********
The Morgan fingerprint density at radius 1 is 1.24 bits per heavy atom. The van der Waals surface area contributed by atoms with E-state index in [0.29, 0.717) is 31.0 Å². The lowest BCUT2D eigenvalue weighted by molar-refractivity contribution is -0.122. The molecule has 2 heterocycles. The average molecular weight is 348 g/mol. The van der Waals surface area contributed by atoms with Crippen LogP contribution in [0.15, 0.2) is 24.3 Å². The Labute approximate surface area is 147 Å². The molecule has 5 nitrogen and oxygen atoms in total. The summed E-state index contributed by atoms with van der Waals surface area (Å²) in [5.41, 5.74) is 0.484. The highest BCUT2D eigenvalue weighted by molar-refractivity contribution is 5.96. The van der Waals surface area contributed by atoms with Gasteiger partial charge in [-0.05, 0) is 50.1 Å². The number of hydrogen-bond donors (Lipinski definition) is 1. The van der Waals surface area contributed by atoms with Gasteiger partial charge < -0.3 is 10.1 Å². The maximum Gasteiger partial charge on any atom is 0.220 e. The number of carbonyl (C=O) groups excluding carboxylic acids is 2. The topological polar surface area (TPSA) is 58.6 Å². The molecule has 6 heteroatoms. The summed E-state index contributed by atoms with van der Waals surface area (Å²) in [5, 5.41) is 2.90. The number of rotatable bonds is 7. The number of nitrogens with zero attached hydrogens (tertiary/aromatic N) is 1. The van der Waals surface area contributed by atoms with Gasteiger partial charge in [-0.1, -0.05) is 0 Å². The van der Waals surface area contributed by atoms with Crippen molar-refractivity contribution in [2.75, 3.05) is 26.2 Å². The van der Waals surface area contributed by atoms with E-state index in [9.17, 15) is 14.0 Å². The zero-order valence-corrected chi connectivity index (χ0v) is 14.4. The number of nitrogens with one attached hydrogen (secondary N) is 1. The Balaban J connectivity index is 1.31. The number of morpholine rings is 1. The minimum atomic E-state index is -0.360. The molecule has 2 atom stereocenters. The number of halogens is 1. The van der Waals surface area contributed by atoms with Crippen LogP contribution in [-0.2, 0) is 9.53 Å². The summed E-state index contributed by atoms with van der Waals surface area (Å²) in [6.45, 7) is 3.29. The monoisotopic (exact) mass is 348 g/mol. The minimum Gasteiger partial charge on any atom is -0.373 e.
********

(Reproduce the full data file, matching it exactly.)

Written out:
The Morgan fingerprint density at radius 1 is 1.24 bits per heavy atom. The van der Waals surface area contributed by atoms with E-state index in [0.29, 0.717) is 31.0 Å². The lowest BCUT2D eigenvalue weighted by molar-refractivity contribution is -0.122. The molecule has 2 heterocycles. The average molecular weight is 348 g/mol. The van der Waals surface area contributed by atoms with Crippen LogP contribution in [0.15, 0.2) is 24.3 Å². The Labute approximate surface area is 147 Å². The molecule has 5 nitrogen and oxygen atoms in total. The summed E-state index contributed by atoms with van der Waals surface area (Å²) in [5.41, 5.74) is 0.484. The highest BCUT2D eigenvalue weighted by molar-refractivity contribution is 5.96. The van der Waals surface area contributed by atoms with Gasteiger partial charge in [-0.05, 0) is 50.1 Å². The number of hydrogen-bond donors (Lipinski definition) is 1. The van der Waals surface area contributed by atoms with Gasteiger partial charge < -0.3 is 10.1 Å². The maximum Gasteiger partial charge on any atom is 0.220 e. The number of carbonyl (C=O) groups excluding carboxylic acids is 2. The topological polar surface area (TPSA) is 58.6 Å². The molecule has 6 heteroatoms. The summed E-state index contributed by atoms with van der Waals surface area (Å²) in [5, 5.41) is 2.90. The number of rotatable bonds is 7. The number of nitrogens with zero attached hydrogens (tertiary/aromatic N) is 1. The van der Waals surface area contributed by atoms with Gasteiger partial charge in [-0.1, -0.05) is 0 Å². The van der Waals surface area contributed by atoms with Crippen molar-refractivity contribution in [2.75, 3.05) is 26.2 Å². The van der Waals surface area contributed by atoms with E-state index in [9.17, 15) is 14.0 Å². The zero-order valence-corrected chi connectivity index (χ0v) is 14.4. The number of nitrogens with one attached hydrogen (secondary N) is 1. The Balaban J connectivity index is 1.31. The number of morpholine rings is 1. The minimum atomic E-state index is -0.360. The molecule has 2 atom stereocenters. The number of halogens is 1. The van der Waals surface area contributed by atoms with Crippen LogP contribution in [-0.2, 0) is 9.53 Å². The summed E-state index contributed by atoms with van der Waals surface area (Å²) in [6.45, 7) is 3.29. The monoisotopic (exact) mass is 348 g/mol. The minimum Gasteiger partial charge on any atom is -0.373 e.